If you’re an insider in the digital marketing world, you’ve surely already heard of the perils of content shock. If this is your first time hearing the term, let’s briefly review the concept. Back when the internet was in its infancy, users were starved for content. There wasn’t yet enough on the web to satisfy everyone’s desire to utilize this miraculous new discovery. As time moved forward, more and more content became available, but people also began spending more and more hours per day consuming this content. The story is that one day soon there will be a surplus of content to be consumed and most marketers will be left to die in the dusty annals of the internet.
Exactly How Much Content Can We Consume?
In the last few years the dawn of constant mobile connectivity has increased content consumption beyond anyone’s expectations. Consumption is ultimately a finite number, and there is only so much higher it can go until we start using our phones in our sleep, of course. Estimates vary, but current usage is pegged at anywhere from 8 hours to 17.8 hours of consumption per day! You wouldn’t think it could exceed the number of hours we are awake, but we are now multi-tasking and consuming multiple content streams simultaneously. I can watch TV while I shop for a new couch on my iPad and update my Facebook status from my phone. In this 2014 article, usage is pegged at 11 hours per day, which may be a conservative estimate considering the mobile explosion of the past two years.
Where is content creation targeted to go?
Whether consumption tops out at 15 or 18 hours per day and if content is conservatively estimated to DOUBLE every 9 to 24 months, then the threshold of content shock will soon be (or already is) upon us. From an economic standpoint we will have to start paying more for users to see the content we have created.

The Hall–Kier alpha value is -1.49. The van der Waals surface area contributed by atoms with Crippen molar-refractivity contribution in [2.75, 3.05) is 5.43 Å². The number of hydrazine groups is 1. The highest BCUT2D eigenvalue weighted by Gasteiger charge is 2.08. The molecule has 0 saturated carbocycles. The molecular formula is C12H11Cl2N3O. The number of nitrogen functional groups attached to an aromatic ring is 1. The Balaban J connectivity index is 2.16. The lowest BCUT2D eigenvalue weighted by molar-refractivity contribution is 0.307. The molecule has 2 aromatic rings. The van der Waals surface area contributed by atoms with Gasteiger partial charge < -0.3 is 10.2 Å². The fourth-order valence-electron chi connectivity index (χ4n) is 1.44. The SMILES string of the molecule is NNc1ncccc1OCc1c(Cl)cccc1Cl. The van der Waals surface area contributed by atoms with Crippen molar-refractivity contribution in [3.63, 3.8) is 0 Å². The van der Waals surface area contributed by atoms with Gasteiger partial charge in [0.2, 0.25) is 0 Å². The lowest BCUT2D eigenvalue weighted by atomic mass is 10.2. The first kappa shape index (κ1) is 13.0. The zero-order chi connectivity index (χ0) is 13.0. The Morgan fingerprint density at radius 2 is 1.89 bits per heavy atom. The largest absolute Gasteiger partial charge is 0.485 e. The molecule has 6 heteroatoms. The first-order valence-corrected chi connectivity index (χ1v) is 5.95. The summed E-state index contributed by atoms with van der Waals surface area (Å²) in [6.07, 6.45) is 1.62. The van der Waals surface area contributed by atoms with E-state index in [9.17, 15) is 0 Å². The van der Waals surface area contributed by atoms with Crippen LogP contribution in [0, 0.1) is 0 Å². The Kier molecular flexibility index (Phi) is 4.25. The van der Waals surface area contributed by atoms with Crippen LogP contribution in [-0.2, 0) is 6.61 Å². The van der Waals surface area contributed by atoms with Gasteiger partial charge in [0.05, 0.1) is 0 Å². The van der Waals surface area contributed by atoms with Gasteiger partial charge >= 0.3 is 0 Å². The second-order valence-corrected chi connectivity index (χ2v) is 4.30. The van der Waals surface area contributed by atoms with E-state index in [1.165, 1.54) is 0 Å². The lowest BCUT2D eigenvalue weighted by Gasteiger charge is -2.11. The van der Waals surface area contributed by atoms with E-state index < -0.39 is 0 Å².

Of course, this is already happening. Any Facebook marketers out there know that their organic reach dropped significantly over the last few years as the platform has been flooded with content and the algorithms of Facebook have given priority to paid content in people’s newsfeeds. The solution here seems clear: spend more to be seen more. But it isn’t that simple.
Money Doesn't Buy Loyalty
While Mark Schaffer argues that deep pockets will win the content shock battle, there is another piece to the puzzle. The best piece of content is worthless if it isn’t correctly promoted. Conversely, a terrible piece of content with a huge budget isn’t going to do your business any favors. The key here is to continuously create high-quality, differentiated content and leverage your options to get that content out there. While it does cost money to stay on top, spending alone isn’t a panacea.
We recently talked about storytelling as a much more effective tool for brands than a traditional advertisement or blog post. Using well-crafted videos to tell your brand’s story can increase your engagement and have people sharing your video without even thinking it’s an ad. Utilizing emotion in your content creation is the most effective method of being shared, and more importantly remembered, through the Content Shock Apocalypse.
Millennials Follow People, Not Brands
Similarly, getting your content shared by powerful influencers in your space is a much more effective tool than just paying for Facebook reach. Despite what some doomsday prophecies may say, content marketing isn’t going anywhere. The businesses who come out on top will be ones that skillfully position themselves as trusted experts in their industries.
While most brands are still relying on traditional advertisements to reach their audience, millennials are buying into brands less and less than they are into people. Content that is shared and promoted by key influencers helps shape brand perceptions in a much more lasting light than a traditional advertisement. Building these relationships is hard work, but it pays off when an influencer wants to share your content. Then their thousands of followers see your brand as a trusted source of goods, services, or information.
Unique Content Takes the Cake
This one may seem obvious, and easier said than done, but it bears discussion. With the flooding of content on every topic, your business must be willing to put the time and money into a campaign to create something truly valuable to your potential customers. While finding something that hasn’t been done may seem like a tall order, there are new types of media and user experiences being developed all the time. Whether it’s virtual reality videos or interactive infographics, there is still room for any brand to do something original.
While the warnings of Content Shock aren’t unfounded, they don’t spell the end of content marketing for anyone. If you’re producing one regurgitated blog post a week and paying for some extra Facebook engagement, you aren’t going to come out on top. Without a doubt, the landscape of content creation has become a rockier one to navigate. Brands that don’t update their story, find an emotional connection with their audience, and find influencers to represent that image, will surely see their stories get lost in the content shock onslaught.